The whole house is this. Compare the floor plans for each floor to each other, and then to the outside of the house. And that's not counting all the weird shortcuts through walls, drains etc which may or may not count since you're a ghost.
All There in the Manual: The game comes with a case book filled with newspaper articles and excerpts from other publications that outline the game's backstory.
Amnesiac Hero: The very first line the protagonist speaks in the first game says it all.
Beat Still, My Heart: The Heart Puzzle is based around this. Ironically though, the heart itself does not beat at all after you click on it.
Be Careful What You Wish For: Stauf shows each of the six guests visions of what they wished for. Of course, being Stauf, he can't help showing how these wishes could go awry. Curiously, this doesn't seem to faze four of the guests, who decide that the risks are worth it, and that the ends justify the means.
The one guest who actually does complete Stauf's requirements asks for her wish (to be young again)...and gets melted by a puddle of acid that Stauf spits instead. Not exactly wish fulfillment there.
Book Ends: The 11th Hour opens with Carl watching a report talking about Robin's disappearance. If the player selects the Robin ending, another television report closes out the game, covering Carl's death following their recent marriage, leaving everything to Robin.
Again in the first game. It starts and ends with a book that Ego reads in the library.
Fan Disservice: Both games contain rather squicky sexual encounters: Martine and Edward in The 7th Guest, and Carl and Marie/Stauf in The 11th Hour. Carl and Robin can count, too, depending on how you feel about either character.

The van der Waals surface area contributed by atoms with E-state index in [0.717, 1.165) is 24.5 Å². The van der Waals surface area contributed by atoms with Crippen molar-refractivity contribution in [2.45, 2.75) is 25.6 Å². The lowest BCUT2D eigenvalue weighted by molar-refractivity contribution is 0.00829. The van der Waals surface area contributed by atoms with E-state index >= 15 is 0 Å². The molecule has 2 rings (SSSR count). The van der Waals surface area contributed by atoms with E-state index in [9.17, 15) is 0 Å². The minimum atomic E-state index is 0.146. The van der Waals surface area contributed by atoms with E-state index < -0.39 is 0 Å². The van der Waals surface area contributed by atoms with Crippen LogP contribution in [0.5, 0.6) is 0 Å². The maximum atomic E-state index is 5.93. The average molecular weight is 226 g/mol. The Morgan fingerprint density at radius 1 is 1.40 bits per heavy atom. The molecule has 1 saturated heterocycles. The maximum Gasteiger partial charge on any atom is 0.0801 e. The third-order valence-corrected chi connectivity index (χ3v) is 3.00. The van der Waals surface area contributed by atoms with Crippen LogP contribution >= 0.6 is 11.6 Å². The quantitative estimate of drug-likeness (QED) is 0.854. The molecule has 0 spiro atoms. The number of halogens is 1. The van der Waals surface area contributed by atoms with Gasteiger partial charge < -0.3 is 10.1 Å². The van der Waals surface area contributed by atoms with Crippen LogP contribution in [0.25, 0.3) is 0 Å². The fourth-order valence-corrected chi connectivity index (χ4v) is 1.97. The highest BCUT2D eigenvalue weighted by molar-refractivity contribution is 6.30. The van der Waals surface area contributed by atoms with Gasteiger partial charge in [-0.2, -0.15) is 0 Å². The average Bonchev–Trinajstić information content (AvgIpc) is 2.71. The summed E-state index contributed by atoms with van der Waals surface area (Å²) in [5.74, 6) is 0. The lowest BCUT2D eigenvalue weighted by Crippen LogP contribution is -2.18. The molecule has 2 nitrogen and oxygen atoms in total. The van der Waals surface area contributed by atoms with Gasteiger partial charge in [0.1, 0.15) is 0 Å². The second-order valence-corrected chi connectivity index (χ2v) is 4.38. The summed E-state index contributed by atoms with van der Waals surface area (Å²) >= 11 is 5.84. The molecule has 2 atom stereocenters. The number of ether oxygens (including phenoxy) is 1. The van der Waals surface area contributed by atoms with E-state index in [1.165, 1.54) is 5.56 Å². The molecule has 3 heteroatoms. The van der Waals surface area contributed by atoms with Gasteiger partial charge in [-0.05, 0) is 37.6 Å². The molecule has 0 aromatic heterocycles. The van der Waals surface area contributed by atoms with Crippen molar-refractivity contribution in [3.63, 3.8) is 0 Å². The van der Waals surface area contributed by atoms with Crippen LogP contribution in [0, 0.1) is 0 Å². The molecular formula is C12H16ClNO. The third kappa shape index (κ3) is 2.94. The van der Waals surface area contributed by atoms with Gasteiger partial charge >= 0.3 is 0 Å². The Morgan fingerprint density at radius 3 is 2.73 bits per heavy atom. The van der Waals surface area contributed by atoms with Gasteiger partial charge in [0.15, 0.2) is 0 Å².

The hint book for The 11th Hour included the complete script for the cut-scenes, including a love scene between two characters that didn't make it into the game.
Fan Sequel: A project to make a third game titled "The 13th Doll" is apparently still ongoing, even though it has been more than fifteen years since the release of the first game. This is a link to their site.
Fate Worse than Death: While fun is different for everyone, being trapped in the strange mansion forever and having his soul occasionally chewed on by Stauf is probably not particularly fun for Tad/Ego.
Featureless Protagonist: Averted; while the player doesn't know anything about Ego until the very end, this is because of Ego's own amnesia. We learn that he's actually Tad as soon as he does.
Hesitation Equals Dishonesty: After Carl pays Stauf to see what's behind the final door and sees Robin, she talks about how glad she is to see him, and then says that she loves him in a very restrained fashion.
Hide Your Children: Inverted; Tad is in several cut scenes in the game, and he's eventually killed and eaten by Stauf.
Stauf makes toys that carry some kind of fatal virus, which in turn allows him to eat the souls of the infected children.
Hint System: The library book in the first game, Carl's GameBook in the sequel.
How We Got Here: The cutscenes in 7th Guest gradually reveal what happened to the guests, while those in 11th Hour mainly revolve around showing Robin's investigation prior to Carl's arrival. Only a few cutscenes in the latter occur in the present time.
Killer App: Until Myst came along, this game often came bundled with CD-ROM drives.
Large Ham: Pretty much all of the 7th Guest cast seem to have made a bet to see who could overact the most. Classically trained actor Robert Hirschbeck, as Stauf, most likely won that bet. He looks and sounds like he's having the time of his life with every single line.
Multiple Endings: The 11th Hour has three, dictated by a single choice Carl makes in the finale — Who does he side with? Robin, Marie, or Samantha?
Ending #1 has him choose Marie, purely because she claims to be willing to do whatever he wants. The two end up in bed together before she reveals that surprise, she and Stauf are one and the same! Oh, and she/he's eating his ribs.
In Ending #2, he decides to go to Samantha. Touching the screen she's displayed on teleports him out of the Manor, and they watch it burn together.
Ending #3 involves saving Robin, just like he set out to do... only to wind up dead thanks to the deal she struck with Stauf. Robin watches a report on his death which mentions the two of them got married, making her sole head of the Stauf Network.
Nasty Party: This is how Stauf lured the six adult victims into his manor house in 7th Guest.
Once More with Clarity: Once you solve the final puzzle of a chapter of 11th Hour, all of your collected cutscenes play back-to-back and include new footage to provide additional context to what you already saw before.